Top positive review
313 people found this helpful
Dangerous, but effective - so I fixed it.
on December 3, 2016
The collar works - no doubt about that. That's why I gave it 5 stars. However, if I was rating it on safety, it would be 0 stars. The collar is dangerous. I read all the reviews about it getting caught in the cat's jaw, but I stupidly figured it was "user error," and bought one anyway.
It's not user error. It's a careless, negligent manufacturing flaw that should have been fixed long ago. It's stiff, with a horrible buckle, and extremely difficult to adjust after you put it on. It also stretches out pretty quickly.
Your cat WILL get its mouth caught in it eventually. All they have to do is bend their neck down to clean themselves, eat, whatever, and they're caught like a horse with a bit in its mouth.
Once that happens, you're dealing with a panicked, fighting cat. She'll run, and she'll hide, and trying to catch her becomes a battle. Once you catch her, it gets worse.
You probably know what it's like to try and hold a cat just to clip its nails. Add her sheer panic and pain, and then YOUR own panic (and then pain) as you try to pull this stiff, non-breaking collar over her head, or away from her neck long enough to cut it. Done it. Twice. Not fun. And she didn't get over it for days.
I tried a dozen different ways to make it safer - adding elastic, tying the ends to breakaway buckles scrounged from an old collar, but she still got caught. Nothing worked.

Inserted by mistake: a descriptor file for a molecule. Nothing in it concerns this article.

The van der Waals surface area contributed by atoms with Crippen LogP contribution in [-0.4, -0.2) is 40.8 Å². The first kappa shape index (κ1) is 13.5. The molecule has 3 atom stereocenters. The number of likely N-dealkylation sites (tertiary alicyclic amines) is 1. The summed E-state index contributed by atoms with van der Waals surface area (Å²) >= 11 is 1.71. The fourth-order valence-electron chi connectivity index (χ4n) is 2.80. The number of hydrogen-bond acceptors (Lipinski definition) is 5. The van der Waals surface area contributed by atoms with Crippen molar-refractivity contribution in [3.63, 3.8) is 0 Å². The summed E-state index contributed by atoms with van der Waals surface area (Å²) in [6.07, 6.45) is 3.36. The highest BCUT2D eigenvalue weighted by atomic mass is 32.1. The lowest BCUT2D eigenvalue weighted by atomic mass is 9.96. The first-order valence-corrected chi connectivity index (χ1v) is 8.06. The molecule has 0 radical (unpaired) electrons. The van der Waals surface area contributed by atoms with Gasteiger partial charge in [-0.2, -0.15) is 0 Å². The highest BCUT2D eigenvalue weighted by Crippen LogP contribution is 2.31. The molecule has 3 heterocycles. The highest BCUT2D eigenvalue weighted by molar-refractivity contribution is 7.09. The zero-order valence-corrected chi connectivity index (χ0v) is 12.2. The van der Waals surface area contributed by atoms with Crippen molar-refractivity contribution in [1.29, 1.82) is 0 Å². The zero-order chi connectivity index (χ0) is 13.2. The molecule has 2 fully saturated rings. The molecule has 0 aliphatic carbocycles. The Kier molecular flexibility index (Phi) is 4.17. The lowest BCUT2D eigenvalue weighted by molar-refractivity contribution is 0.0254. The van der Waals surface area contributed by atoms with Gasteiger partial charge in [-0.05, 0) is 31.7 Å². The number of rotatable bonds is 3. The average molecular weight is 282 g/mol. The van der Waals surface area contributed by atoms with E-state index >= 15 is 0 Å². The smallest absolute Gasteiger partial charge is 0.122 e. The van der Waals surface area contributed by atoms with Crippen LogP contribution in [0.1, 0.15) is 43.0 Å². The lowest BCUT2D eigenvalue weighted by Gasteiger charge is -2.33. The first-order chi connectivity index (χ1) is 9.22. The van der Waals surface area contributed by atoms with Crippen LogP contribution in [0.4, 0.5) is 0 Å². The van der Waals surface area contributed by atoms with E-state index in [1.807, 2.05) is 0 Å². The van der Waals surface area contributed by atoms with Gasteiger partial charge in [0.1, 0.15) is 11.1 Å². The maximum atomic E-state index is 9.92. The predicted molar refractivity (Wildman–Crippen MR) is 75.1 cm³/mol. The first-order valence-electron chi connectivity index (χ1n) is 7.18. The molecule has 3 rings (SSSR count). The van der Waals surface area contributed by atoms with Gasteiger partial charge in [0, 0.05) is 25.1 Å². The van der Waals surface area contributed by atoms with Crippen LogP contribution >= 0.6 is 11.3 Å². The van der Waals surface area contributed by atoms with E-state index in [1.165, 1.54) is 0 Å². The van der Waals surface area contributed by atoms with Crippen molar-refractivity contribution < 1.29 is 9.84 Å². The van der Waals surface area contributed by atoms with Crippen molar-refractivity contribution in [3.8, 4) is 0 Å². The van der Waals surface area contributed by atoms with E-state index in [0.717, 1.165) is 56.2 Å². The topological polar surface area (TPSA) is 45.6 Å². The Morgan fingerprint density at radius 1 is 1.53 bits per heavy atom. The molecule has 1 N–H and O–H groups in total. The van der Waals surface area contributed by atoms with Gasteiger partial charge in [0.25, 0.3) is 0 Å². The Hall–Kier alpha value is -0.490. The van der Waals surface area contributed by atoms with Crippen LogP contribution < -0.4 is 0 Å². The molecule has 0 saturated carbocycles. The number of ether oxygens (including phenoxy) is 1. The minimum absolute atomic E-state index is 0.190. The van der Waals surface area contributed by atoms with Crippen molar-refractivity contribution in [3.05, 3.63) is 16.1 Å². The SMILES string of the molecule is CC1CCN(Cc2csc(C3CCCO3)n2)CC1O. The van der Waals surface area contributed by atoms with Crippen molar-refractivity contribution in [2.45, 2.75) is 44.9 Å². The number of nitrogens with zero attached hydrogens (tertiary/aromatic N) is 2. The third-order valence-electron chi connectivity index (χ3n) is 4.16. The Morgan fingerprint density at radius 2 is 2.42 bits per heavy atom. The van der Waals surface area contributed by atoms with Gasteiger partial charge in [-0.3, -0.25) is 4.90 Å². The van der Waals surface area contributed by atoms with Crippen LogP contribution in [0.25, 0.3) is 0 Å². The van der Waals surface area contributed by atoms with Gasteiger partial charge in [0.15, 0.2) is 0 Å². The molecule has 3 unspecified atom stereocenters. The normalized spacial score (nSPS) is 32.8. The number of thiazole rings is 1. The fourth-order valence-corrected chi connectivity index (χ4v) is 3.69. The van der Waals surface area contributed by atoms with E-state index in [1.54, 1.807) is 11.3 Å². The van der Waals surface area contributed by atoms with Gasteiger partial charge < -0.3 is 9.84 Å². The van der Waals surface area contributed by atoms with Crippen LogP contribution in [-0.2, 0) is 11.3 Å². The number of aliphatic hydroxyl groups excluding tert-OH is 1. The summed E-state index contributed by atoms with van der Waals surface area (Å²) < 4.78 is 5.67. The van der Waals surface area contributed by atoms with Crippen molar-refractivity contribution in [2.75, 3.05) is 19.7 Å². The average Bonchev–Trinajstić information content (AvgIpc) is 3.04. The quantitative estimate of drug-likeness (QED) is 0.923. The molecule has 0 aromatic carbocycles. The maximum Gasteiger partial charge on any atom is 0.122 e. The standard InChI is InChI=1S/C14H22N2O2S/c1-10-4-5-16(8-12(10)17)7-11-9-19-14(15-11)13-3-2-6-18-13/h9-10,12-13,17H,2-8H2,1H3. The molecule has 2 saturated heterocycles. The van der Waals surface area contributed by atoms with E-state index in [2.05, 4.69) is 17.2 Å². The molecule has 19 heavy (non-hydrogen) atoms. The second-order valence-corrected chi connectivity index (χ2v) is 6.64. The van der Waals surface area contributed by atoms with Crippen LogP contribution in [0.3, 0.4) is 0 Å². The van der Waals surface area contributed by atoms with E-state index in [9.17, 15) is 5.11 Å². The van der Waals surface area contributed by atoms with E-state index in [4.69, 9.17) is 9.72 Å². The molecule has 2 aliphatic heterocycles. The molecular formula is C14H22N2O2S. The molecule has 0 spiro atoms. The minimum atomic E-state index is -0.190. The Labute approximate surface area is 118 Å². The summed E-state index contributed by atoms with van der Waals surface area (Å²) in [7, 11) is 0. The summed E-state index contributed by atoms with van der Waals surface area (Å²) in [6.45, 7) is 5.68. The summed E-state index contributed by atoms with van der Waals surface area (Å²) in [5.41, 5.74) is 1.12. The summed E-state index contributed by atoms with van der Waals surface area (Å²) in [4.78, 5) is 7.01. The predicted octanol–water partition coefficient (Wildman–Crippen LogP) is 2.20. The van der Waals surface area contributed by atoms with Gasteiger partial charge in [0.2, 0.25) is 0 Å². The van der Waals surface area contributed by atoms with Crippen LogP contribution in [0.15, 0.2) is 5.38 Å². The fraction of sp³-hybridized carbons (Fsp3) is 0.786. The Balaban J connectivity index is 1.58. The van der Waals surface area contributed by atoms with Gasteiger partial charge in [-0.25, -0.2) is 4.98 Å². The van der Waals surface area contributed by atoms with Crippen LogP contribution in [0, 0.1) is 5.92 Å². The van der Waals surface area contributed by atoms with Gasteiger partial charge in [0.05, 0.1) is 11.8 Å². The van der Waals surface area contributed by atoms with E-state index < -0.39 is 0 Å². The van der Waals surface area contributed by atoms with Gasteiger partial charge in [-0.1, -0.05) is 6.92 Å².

But then I finally figured it out.
All you need is a regular safety (breakaway) cat collar, three very thin zip ties, and a pair of scissors.
1) Cut the calming collar's ridiculous buckle off and curse it as you send it to Hades. Take the rest of the calming collar and cut it in half (or thirds if you have a small cat) - all you need is enough to go around the front of the cat's neck.
2) Use tiny zip ties to bind the calming collar to the OUTSIDE of the regular collar in at least three places - the middle and at both ends (pictures attached) and with the nubs facing away from her neck so they don't poke her.
3) Cut off the rest of the zip ties as close as you can. I usually file or sand the little nubs left if they're sharp.
4) Put the collar on your cat and fit it correctly - you shouldn't be able to get more than two fingers between the cat's neck and the collar.
This fix solves both major problems with the calming collar, a) the danger of it getting caught in her mouth, since it now fits correctly and has a true breakaway buckle, and b) the loss of fur and/or irritation of the skin, because there's very little contact with the cat's neck.
On top of all that, you'll save a lot of money because you're able to make at least two collars out of one, since you're cutting it in half or smaller. I actually get six, because my cat is so tiny I had to cut the collar in half lengthwise too to fit the regular collar (see pics). Just keep the extra pieces in a sandwich baggie till you need them so the pheromones stay active.
Hope this helps, because the collar really does work. But I think someone should sue the crap out of Sentry because this collar is so dangerous and they know it. I'm surprised there hasn't been a class action against them considering the number of cats hurt.
If you have any questions, just let me know. Good luck!